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Overview

Indigenous Customs, Traditions, Protocols 101

Together we will follow the Anishinabe ceremonial processes that have been used since time immemorial. These are followed as customs, traditions, and protocols. Over time some of our customs and practices have been influenced negatively by colonization.

We intend to have discussions of these colonized effects which have affected Indigenous women from fully participating in Indigenous ceremonies. In this way, we are given a choice to decide for ourselves which protocols are appropriate for our current use of Anishinabe Traditional ceremonies.

We will conclude the 101 program with an in-depth teaching of  the  Pipe Ceremony -  a greater gift that was given to our Indigenous people by White Buffalo Calf woman of the Lakota People

These cultural studies are designed for those individuals and groups who want to improve their knowledge of Anishinabe culture.

The teaching process will use an Anishinabe Teaching Circle participatory model of interaction which provides spiritual direction to learners and is meant to complement other healing processes such as medical health care, therapy, and counseling supports.

  • This program takes place over 8 sessions and registration fee is $600 for the full program.

  • Each session will last 2 hours with an opportunity for learners to meet individually with the Elder Instructor afterwards.

  • Skaa-bee helpers will be in attendance to assist with questions and personal assistance of the Elder and the learners.

  • Studies will be taught in English, however, some Anishinabe words may also be introduced as they refer to Anishinabe traditional ceremonies

  • No handout materials will be provided, and no video/telephone recordings will be required.

  • Learners may take notes which may be referred for discussion purposes only

  • One expectation is for participants in Indigenous ceremonies be free from alcohol and drugs for a week before attending ceremonies.

  • All participants are asked to arrive on time. If you are going to miss a class due to illness or reasons beyond your control, you must notify the Support worker before the class.

  • Each participant may bring a light lunch and beverage to the sessions.

The Indigenous Studies Program creates awareness to respect the customs and practices of Indigenous peoples but does not create proficiency skills that will allow learners to become practicing teachers such as seasoned Elders or Knowledge Keepers who conduct actual ceremonies.

Medicine Wheel; 7 Grand/Father/Mother Teachings 201

This is a second level 201 Indigenous Studies course attended by participants who graduated from the Level 101 introductory level course. This course is designed to provide knowledge to Learners, both male and female, who have received first-hand knowledge from our Level 101 course, of which protocols are expected to be followed by participants when attending Anishinabe Traditional ceremonies. We will use a 2 Hour per week Teaching Circle session for 8 weeks. This course will provide an introduction to basic Anishinabe Medicine Wheel teachings which is a teaching tool. These teachings will begin with the Anishinabe 7 Grand/father/mother - Minotisiwin - Teachings which are a set of guiding principles passed down from generation to generation to guide us in living a good like in peace and without conflict.  Some Medicicine Wheel teachings may differ from nation to nation, and we acknowledge and respect those differences. The Medicine Wheel is circular and as we learned in Level 101, that in a circle, everything is equal, balanced and interconnected. The Medicine Wheel is also cyclical, which goes around repeatedly in cycles. The cycles are circular, like the cycles of day and night, and the four seasons. The Medicine Wheel cycles have four stages which are called The Fours. In this class, four-five Learners will be assigned to each quadrant and they will work in that quadrant for the duration of the classes.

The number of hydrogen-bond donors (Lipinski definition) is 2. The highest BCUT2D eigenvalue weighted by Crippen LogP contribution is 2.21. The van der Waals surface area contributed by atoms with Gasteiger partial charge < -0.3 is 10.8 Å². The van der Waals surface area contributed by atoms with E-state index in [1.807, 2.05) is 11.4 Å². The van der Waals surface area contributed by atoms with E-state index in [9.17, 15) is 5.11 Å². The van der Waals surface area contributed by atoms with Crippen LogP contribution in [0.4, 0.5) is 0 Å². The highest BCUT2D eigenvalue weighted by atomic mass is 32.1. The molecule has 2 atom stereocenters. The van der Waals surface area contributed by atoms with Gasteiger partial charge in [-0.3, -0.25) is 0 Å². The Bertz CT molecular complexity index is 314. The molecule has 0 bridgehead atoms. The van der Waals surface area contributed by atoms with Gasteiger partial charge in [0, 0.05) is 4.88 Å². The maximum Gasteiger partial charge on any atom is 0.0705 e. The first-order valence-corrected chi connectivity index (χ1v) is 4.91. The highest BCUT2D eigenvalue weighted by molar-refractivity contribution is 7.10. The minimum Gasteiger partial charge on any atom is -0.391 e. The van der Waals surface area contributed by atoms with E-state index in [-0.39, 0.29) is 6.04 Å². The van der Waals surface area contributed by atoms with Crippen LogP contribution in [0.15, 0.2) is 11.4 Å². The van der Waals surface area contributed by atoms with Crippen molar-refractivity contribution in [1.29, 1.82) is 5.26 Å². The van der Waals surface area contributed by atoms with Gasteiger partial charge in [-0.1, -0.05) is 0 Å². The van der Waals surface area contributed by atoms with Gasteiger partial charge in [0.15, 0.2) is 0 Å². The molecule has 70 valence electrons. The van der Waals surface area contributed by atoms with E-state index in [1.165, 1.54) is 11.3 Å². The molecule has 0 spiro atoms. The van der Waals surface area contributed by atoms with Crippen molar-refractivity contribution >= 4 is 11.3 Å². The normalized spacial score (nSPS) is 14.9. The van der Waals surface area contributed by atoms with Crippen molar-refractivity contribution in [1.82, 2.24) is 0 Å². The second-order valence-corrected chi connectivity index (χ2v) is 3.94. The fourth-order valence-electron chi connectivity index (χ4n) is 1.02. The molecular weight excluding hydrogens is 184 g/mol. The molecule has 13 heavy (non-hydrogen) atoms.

One expectation is for participants to be free from alcohol and drugs for 5-7 days before attending this course and all traditional ceremonies. The Elder teacher will determine the Learners suitable participation when required.

 

The Indigenous Studies Program LEVEL 201 Medicine Wheel course creates awareness and  encourages Learners to be open to different perspectives, cultural traditions, ways of seeing and learning.

 

In this course learners develop awareness and education skills that are required to participate in LEVEL 301 Indigenous ceremonies. Self awareness, learning styles, working in groups, critical thinking skills and effective communication strategies are practiced and applied in this course and throughout the program. In addition, success in Indigenous courses depends on a number of supporting skills, such as active listening, writing notes, and organizing attendance times. Participatory skills can be taught and learned like any other skill, such as reading or writing. The role of the  (Skaa-bee) Helpers  who will participate in each session to provide support and resources to learners who are participating in  a 2 hour classroom session; and during and after regular scheduled class time.

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